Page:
2016 - The House of Barnarda Alba

The latest production by The Russell Players saw a departure from the norm with this haunting play telling the story of a mother's domination over her household. The author, Federico Garcia Lorca, helped changed the course of Spanish literature, bringing it into the modern era. He portrayed young women in a sympathetic light at a time when the woman's place was in the home, under the thumb of the mother in law or, as in the case of this play, their mother.
Chris Partridge's evocative production brilliantly captured the simmering relationships between the mother, Bernarda,(played by Margaret Broadhurst) and her five daughters, all of whom are desperate to escape into the outside world by the only means they know-through marriage.Tensions rise as tempers fray and frustration mounts: Bernarda forbids any activity which infringes the eight year period of mourning for her dead husband. Above all, appearances must be kept up at any cost, even when tragedy strikes the family once again. The closely held Spanish belief in not giving cause for gossip ('el que diran' -what will the neighbours say?) means that the four walls of the house close in even more tightly around the girls.
Margaret Broadhurst gave a tour de force performance as the domineering mother, showing an excellent range of tone and emotions and providing the pivot around which her five daughters revolved. The characterisations of all the daughters were very well portrayed: the anguished Augustias(Clare Pilgrim), Magdalena and Amelia(Tessa Costin and Sheila Partington),both fearful but keen to keep the peace,  Martirio (Lynn Wright), the tortured, rebellious sister, and the youngest, Adela (Juliet Devon), who challenges her mother and wants to be set free.Hazel Gillingwater played the mad grandmother who, in a tragic parody of the notion of marriage and motherhood, gave us some poignant moments and Deni Smale as the Housekeeper, La Poncia, captured very well the dilemma of being both the servant and confidante of Bernarda.Margaret Stead was the down to earth voice of reason falling on deaf ears and Julie Willis (Prudencia) was the suitably prying neighbour.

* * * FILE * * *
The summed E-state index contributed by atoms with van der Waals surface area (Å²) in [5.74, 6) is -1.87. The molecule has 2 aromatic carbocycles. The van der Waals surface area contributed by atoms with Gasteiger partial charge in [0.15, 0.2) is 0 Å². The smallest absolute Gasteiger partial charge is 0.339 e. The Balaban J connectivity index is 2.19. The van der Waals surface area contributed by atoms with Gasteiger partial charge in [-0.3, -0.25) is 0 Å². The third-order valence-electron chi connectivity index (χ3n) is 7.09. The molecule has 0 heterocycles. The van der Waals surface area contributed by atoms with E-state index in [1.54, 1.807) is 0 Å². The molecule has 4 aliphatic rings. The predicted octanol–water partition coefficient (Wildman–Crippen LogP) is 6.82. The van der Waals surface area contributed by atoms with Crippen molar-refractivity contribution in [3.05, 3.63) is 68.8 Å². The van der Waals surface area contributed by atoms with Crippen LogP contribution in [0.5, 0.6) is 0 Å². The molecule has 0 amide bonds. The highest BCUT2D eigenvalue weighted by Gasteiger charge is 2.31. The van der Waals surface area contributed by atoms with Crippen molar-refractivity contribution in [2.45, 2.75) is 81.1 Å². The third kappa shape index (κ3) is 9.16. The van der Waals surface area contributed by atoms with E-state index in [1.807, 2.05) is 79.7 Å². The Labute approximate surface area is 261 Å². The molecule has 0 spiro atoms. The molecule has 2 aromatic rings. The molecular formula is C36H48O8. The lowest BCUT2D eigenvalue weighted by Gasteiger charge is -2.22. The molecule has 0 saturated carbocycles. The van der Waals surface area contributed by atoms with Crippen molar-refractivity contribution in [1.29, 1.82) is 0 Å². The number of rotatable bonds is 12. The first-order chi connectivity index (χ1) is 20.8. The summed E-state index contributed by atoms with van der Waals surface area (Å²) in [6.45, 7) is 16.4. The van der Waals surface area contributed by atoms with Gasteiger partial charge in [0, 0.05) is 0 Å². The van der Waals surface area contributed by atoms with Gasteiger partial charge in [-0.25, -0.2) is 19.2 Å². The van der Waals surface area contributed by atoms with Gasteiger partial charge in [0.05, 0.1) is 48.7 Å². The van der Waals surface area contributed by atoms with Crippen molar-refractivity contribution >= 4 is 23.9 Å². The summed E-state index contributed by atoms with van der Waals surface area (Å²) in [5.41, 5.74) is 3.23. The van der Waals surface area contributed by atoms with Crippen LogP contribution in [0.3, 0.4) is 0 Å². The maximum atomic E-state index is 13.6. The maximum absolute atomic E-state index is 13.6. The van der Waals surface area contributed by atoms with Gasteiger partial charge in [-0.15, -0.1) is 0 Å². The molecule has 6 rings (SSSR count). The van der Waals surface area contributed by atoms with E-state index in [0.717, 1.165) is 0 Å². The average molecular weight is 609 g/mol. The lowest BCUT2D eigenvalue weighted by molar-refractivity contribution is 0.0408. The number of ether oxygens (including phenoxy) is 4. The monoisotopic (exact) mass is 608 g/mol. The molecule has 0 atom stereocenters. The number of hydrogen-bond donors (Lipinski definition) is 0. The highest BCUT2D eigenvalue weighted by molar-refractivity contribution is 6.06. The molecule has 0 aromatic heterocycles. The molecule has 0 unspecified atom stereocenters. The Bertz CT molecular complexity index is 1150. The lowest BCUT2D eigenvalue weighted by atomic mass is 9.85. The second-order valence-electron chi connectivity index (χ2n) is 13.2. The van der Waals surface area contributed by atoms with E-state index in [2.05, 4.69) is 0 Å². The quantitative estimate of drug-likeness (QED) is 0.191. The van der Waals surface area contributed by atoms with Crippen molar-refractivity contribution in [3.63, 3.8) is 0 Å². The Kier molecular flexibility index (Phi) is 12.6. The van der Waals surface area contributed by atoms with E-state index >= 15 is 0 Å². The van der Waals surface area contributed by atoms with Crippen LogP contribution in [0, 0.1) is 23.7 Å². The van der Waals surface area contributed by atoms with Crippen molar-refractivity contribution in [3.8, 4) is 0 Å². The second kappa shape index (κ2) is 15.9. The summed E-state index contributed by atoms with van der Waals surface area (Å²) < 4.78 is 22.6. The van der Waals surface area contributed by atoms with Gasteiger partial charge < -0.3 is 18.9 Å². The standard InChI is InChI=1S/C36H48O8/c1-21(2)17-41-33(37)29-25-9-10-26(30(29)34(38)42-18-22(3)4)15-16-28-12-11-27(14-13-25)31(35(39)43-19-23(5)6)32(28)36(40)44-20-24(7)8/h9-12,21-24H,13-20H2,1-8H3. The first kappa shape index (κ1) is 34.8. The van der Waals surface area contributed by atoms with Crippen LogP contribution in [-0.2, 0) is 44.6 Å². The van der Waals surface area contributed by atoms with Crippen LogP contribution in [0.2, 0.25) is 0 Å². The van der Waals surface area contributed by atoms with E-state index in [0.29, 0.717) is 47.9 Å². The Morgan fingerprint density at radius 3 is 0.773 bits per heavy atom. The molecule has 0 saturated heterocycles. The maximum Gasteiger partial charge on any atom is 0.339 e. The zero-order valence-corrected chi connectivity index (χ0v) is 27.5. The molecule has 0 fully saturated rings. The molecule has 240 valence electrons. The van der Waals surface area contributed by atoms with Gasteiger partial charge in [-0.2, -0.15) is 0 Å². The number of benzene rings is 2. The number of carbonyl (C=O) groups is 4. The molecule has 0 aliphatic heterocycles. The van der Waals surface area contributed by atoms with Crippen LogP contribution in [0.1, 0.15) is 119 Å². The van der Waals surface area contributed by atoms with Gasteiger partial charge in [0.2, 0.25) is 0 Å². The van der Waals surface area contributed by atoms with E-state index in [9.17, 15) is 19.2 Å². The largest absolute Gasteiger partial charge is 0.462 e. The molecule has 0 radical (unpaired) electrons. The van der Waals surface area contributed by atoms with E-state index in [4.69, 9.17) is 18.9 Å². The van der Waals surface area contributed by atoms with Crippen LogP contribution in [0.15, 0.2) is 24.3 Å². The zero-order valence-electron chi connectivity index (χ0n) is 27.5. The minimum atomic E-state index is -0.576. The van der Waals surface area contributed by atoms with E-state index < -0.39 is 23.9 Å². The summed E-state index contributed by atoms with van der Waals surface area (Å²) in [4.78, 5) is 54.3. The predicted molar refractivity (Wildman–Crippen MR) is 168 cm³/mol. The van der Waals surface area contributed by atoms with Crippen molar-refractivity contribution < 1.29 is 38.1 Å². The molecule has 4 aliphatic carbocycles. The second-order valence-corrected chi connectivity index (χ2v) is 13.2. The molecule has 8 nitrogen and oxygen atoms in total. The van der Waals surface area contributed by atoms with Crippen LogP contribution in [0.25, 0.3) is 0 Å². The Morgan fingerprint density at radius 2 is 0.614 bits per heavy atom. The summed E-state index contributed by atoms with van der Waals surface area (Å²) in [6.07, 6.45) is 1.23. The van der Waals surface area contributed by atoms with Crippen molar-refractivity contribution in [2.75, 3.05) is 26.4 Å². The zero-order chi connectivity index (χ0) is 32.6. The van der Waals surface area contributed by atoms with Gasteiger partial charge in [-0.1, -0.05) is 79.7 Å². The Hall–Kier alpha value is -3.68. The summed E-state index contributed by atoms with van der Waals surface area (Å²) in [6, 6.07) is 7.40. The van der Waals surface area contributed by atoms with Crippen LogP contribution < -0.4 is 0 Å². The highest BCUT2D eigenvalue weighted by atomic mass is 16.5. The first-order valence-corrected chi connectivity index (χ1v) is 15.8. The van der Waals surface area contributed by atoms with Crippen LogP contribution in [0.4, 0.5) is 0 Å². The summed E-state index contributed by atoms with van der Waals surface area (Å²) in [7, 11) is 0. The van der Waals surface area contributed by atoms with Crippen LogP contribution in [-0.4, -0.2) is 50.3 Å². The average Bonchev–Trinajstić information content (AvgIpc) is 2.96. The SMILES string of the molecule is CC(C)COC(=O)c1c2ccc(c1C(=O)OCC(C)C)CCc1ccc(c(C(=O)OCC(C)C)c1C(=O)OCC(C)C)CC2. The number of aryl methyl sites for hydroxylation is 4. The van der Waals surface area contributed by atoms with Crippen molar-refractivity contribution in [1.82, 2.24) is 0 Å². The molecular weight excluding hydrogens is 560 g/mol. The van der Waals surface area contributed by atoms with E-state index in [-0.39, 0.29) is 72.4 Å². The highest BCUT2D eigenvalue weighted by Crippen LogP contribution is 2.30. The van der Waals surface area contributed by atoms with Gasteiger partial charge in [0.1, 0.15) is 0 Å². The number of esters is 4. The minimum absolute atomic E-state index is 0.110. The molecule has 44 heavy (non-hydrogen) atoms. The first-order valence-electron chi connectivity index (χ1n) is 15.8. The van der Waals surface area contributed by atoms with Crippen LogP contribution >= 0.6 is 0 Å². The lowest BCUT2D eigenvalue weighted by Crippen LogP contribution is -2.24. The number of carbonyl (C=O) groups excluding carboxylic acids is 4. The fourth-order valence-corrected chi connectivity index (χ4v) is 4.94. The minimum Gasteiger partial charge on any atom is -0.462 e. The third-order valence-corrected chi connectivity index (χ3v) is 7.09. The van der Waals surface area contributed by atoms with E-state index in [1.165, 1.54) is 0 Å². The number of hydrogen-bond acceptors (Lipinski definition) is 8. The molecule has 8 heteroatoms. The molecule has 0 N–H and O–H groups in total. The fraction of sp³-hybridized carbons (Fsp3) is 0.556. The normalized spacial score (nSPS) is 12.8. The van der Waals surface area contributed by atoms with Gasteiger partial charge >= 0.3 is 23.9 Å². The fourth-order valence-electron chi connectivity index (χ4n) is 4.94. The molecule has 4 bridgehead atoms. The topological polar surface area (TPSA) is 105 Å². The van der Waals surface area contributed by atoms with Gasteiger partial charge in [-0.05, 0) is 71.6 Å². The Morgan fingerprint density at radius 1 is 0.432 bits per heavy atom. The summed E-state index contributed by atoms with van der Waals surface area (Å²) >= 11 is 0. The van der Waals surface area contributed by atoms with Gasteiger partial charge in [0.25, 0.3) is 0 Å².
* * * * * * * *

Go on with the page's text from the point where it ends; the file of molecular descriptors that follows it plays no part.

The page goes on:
The excellent standard of performance from all the cast was greatly enhanced by the beautiful set, a Spanish hacienda with a courtyard, and the lighting emphasised the freedom and sunny outdoors denied to the characters within.The costumes were sombre yet elegant and appropriate for mourning. Adela's startling appearance in a green dress, suitably symbolic of youth and fertility, provided a welcome splash of colour.
Although this can be a dark play, there were several scenes of light and hope, cleverly incorporated by the director, such as the scene when the girls are sewing Angustias's trousseau; the white lace providing a foil for the brewing tension.
The sound effects were absolutely on cue and the crowd scene (which took place off stage) was terrifyingly convincing. I would have liked a rather more evocative style of Spanish music to set the scene.
The props were minimal and perfectly chosen and the makeup outstanding, emphasising the all-seeing eyes of Bernarda, who in fact is unable to foresee the tragic consequences that her tyranny will wreak.
Claire Hamilton